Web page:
Lyrical Content80
Overall Impact80
Reader Rating1 Vote85
'EB=MC²' is a collaboration that brings together two seemingly disparate artists; yet, despite apparent differences, the two work together effortlessly and the result are frequently transcendent

When we reviewed Michael Chapman & Ehud Banai’s set at Lewes’ Con Club earlier this year, we commented on how surprised we were at just how well the two artists complemented each other. In theory the two share relatively little, past an adventurous attitude and talent on the guitar. Chapman’s idiosyncratic brand of folk is wryly observant, underpinned by disciplined, technical fingerstyle guitar. Banai, on the other hand, trades in a frequently more playful, energetic version of folk that relies as much on generous amounts of delay as it does on flighty lead guitar flourishes.

Despite apparent differences, however, the two’s collaborations have proved highly fertile, with their live shows performed together going down a storm – to the point where an audio document of the collaboration seemed not only essential but also inevitable. ‘EB=MC²’ is that album – originally released a few months ago digitally and now available on CD – and it doesn’t disappoint. A huge part of the impact of the duo’s live show came from the vitality which each gained from the other; it frequently felt as though they were egging each other on with a form of good-natured musical one-upmanship which kept things fresh, without either ever losing sight of the songs themselves. That interplay remains at the heart of ‘EB=MC²’; if anything, the album throws that sense of energy even more into focus than it was during live performance.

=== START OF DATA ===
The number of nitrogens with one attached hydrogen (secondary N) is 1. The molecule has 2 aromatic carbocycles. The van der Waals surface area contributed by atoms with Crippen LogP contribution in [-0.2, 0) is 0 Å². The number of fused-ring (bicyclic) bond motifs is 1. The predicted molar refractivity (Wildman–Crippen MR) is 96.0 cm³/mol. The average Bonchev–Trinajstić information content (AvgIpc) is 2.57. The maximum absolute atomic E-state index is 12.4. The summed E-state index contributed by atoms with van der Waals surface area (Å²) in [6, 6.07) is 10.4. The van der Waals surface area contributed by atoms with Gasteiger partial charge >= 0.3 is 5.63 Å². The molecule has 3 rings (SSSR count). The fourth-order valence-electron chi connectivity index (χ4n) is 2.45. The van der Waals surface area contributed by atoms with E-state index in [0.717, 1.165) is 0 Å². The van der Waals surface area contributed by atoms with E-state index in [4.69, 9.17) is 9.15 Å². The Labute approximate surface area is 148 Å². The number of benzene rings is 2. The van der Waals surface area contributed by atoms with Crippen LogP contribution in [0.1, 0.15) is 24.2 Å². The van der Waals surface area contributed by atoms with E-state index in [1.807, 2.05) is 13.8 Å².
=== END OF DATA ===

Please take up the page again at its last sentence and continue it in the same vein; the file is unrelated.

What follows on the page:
The album is excellently engineered – a huge plus here as the relatively spare instrumentation (two guitars and occasional light drum work) necessitates a full, rich tone to flesh out the album’s ambience. Chapman’s guitar sings clear and true here, whilst Banai’s oft effects-laden lead guitar work dances around the mostly finger-picked acoustic guitar work with real style. ‘EB=MC²’ often feels as though it sits at the half-way point between a more traditional song-based album and a free-flowing album of instrumental improvisations. Although almost all songs feature singing – lead vocal duties being shared between the two with Chapman taking the majority – improvisation plays a vital role on the album. ‘The Mallard’ serves as a keen illustration of this point; where the version from Chapman’s excellent ’50’ – released at the start of the year – is richly layered and subtly nuanced, ‘EB=MC²’s take on the song is sparser and more focused on spur-of-the-moment creation. Both are superb and simply represent different ways of approaching the same great song but there’s a definite less-is-more attitude with the ‘EB=MC²’ version which is hard to argue with.

It’s this improvisational approach that lends the record so much of its power. ‘Plain Old Bob’ is a definite highlight – a twisting instrumental underpinned by Chapman’s rock-solid fingerstyle work, Banai’s lead guitar deftly weaving in and out of the deeply resonant chords – it’s a transfixing combination and one that flows with an unforced, natural lilt. ‘EB=MC²’ is a fresh, engaging collaboration and one that stands as a unique entry in the discographies of both artists. It’s an album which often finds its creators becoming lost in the moment, engrossed in their own improvisations. As a listener, it’s not difficult to go the same way.

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